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[personal profile] lennan
I started to respond to this post in the Hagaren_manga LJ community, but when it started to get too long and I realized that I wanted to use other comparisons, I decided to take it to my journal. And I realized that it was going to be a fruitless debate à la BleachAsylum when Ichigo turned into Ichistein, the scene which I'm going to mention here because I think the situations are similar.

Honestly, I don't think that the point of the chapter was making one kill "pure" versus another. The issue is this: if you can kill out of rage and vengeance so easily, how will this make you the "good" leader you want to be? Once Roy dirties his hands by becoming ruthless for "small" reasons (not to demean personal feelings, but as a leader, I don't think a person has the luxury of being a "regular" person anymore, the responsibilities are greater. This is why a lot of people are simply not qualified to be leaders), he can no longer be the "good" leader he wants to be. If his judgment of how to deal with one enemy is so clouded by his personal vendettas, then how is he supposed to deal with larger crises? Ones that require finesse, ones that are more complicated with direr outcomes than who killed Maes Hughes? Would his judgment then be equally clouded? Would he stop listening to reason and his advisors? How would he then view the people he's supposed to rule and protect?

If Roy did kill Envy in this manner, he then would be no different from Father and the Homunculi, who view humans simply as resources. In essence, he becomes Stalin. Secondly, the chapter wasn't about Envy at all or even really about killing him, but about Roy. And who Roy is. In many ways, the chapter illustrates the same moral problem explored in Bleach's Lust chapters. The same issue came up about the nature of the killing. To some people regarding FMA, talking about who kills whom and why one way shouldn't be done is just splitting hairs. In Bleach, the issue was the end justifies the means (which is pretty relevant in FMA as well, but I didn't see much about that). Here, Roy would still have to kill Envy since he, like Bleach's Ulquiorra, is an enemy. But the problem with the way that Ichigo offed Ulquiorra, and the way Roy would have offed Envy is the same. It asks the same question: is killing some part of himself really worth ruthless vengeance over Envy or, in Bleach, is trampling over all of his ideals of battle and honor worth defeating Ulquiorra? To me, the price is too high. And both manga agree with my sentiment. If you have to kill a part of yourself to kill something else, how is that justice? How is that right? Nothing was gained, no one would have won (except maybe Envy or Ulquiorra). The conflict in both instances was of moral ideals of the soul not simply about what type of kill is right; between being an "enlightened" person who rules with benevolence and prudence and the warrior who fights honorably, or a beast who lives only to satisfy his lowest emotions. Flatly, what would have happened is that Roy would have betrayed his own ideals and by doing so, he would become a hypocrite if he continued to say that he would rule by his ideals. Same for Ichigo.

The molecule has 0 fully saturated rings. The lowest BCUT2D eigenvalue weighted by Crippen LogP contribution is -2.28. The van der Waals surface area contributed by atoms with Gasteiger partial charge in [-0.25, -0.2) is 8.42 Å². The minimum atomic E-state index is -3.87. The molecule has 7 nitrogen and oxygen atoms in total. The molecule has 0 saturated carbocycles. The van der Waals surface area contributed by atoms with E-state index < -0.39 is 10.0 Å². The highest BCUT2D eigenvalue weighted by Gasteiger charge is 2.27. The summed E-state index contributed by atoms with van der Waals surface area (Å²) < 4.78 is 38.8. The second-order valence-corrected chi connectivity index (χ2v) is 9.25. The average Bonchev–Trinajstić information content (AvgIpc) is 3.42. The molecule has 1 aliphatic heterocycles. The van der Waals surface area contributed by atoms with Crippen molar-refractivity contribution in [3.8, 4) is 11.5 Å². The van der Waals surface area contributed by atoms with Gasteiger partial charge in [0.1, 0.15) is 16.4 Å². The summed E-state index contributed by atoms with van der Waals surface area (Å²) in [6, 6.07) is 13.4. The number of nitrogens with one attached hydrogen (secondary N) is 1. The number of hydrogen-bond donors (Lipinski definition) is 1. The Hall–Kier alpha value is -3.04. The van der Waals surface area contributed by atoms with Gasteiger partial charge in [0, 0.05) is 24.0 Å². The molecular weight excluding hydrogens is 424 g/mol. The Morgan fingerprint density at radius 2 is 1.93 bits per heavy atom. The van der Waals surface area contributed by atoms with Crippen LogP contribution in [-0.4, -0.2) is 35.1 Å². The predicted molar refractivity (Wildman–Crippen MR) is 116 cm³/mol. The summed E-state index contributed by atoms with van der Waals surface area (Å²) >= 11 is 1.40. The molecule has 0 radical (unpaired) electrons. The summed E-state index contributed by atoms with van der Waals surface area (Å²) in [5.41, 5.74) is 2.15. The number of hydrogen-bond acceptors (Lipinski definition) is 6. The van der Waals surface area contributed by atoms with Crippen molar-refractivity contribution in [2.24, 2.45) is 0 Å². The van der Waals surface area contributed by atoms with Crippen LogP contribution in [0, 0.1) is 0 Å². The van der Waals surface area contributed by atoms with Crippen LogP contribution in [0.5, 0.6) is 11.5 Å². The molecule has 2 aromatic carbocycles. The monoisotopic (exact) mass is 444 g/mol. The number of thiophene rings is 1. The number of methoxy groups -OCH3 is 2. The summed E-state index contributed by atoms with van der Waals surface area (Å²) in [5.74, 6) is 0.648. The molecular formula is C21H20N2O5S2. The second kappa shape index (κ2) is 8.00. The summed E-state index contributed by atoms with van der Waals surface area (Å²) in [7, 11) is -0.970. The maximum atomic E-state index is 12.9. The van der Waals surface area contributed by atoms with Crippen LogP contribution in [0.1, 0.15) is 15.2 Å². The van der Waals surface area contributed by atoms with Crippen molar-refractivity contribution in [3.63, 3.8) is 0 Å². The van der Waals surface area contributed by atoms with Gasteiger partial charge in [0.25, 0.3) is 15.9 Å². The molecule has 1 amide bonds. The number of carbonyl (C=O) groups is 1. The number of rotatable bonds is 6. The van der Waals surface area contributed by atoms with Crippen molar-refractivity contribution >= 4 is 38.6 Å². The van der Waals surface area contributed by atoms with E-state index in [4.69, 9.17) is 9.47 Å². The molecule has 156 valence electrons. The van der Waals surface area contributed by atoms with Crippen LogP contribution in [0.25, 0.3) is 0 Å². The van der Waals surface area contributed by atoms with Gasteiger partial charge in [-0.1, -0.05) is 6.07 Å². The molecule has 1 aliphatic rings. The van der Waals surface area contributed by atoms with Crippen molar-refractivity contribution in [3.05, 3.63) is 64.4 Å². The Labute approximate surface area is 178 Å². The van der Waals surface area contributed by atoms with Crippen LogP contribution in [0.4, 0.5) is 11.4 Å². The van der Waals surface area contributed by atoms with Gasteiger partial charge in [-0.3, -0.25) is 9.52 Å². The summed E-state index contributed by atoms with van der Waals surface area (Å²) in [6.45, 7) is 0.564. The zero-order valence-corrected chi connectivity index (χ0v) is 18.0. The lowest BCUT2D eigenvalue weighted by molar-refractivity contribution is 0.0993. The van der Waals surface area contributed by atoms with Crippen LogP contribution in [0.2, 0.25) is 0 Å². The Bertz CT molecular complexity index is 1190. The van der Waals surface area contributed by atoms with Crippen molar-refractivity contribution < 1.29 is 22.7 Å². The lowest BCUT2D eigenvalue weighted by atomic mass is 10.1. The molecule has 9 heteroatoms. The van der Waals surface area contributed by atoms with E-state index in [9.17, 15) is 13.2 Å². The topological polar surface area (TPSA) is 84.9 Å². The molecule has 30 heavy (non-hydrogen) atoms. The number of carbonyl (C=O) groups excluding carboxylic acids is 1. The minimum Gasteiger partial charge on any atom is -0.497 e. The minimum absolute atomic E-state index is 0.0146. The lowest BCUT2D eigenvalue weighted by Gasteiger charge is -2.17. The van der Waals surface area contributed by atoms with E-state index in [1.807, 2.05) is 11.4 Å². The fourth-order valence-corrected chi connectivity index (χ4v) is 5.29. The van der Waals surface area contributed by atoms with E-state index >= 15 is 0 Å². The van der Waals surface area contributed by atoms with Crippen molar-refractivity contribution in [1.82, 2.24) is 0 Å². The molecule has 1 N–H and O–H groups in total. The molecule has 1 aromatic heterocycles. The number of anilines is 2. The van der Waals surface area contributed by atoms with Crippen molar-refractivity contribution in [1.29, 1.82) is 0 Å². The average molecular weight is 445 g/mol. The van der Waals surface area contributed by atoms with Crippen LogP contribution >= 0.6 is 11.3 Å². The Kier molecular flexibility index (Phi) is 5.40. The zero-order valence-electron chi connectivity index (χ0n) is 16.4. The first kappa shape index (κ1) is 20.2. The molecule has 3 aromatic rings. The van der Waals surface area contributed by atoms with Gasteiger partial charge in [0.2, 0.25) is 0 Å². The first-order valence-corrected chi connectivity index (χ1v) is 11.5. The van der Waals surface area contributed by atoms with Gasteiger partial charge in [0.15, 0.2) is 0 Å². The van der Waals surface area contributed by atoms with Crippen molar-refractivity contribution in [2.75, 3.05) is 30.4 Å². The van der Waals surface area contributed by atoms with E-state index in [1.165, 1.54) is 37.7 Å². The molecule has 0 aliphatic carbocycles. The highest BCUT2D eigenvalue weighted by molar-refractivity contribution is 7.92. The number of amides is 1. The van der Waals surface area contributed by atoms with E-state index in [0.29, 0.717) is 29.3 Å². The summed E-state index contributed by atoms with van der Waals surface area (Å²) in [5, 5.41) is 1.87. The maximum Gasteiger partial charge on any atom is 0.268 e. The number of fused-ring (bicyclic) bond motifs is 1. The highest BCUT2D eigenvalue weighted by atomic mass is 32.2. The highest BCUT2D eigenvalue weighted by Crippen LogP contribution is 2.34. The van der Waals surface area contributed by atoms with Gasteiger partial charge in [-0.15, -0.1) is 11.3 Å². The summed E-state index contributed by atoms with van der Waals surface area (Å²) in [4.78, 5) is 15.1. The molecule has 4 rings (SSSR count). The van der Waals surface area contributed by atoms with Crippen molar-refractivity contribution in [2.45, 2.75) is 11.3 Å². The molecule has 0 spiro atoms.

Scar said it best: as another person consumed by vengeance, he had no right to preach to Roy, but he wanted to see what kind of world such a person would make. I can't say that it would be a particularly nice one, since it shows the darkest aspect of Roy's character. In addition, Roy's actions would become empty of meaning in the end because he would have forced Riza to act and in the end destroy her as well as him. This is why I think it was important that Roy didn't have the chance to kill Envy, especially considering that we're not reading a dark story about the spiraling descent of the well-meaning man into darkness.

From a purely personal standpoint (as in if I were in his place, not me personally), yeah, I suppose you could argue that Roy killing Envy in a mad rage is justified or that it doesn't make a difference whether he did or Riza did, since killing is still killing. But that's simply taking Roy without taking who he is and wants to be. The problem is that Roy is not a person like Kimblee, nor supposed to be. If it were Kimblee, then that behavior would be expected and understood, while hopefully not condoned. Sure Kimblee suffers no delusions nor romanticism about events in his world, but he's also completely destructive to society if left to his own devices. The key difference is the ideals that drive a person.

Also, I could talk endlessly about why Envy committing suicide is the most appropriate form of death for him, but that will probably be later. XD
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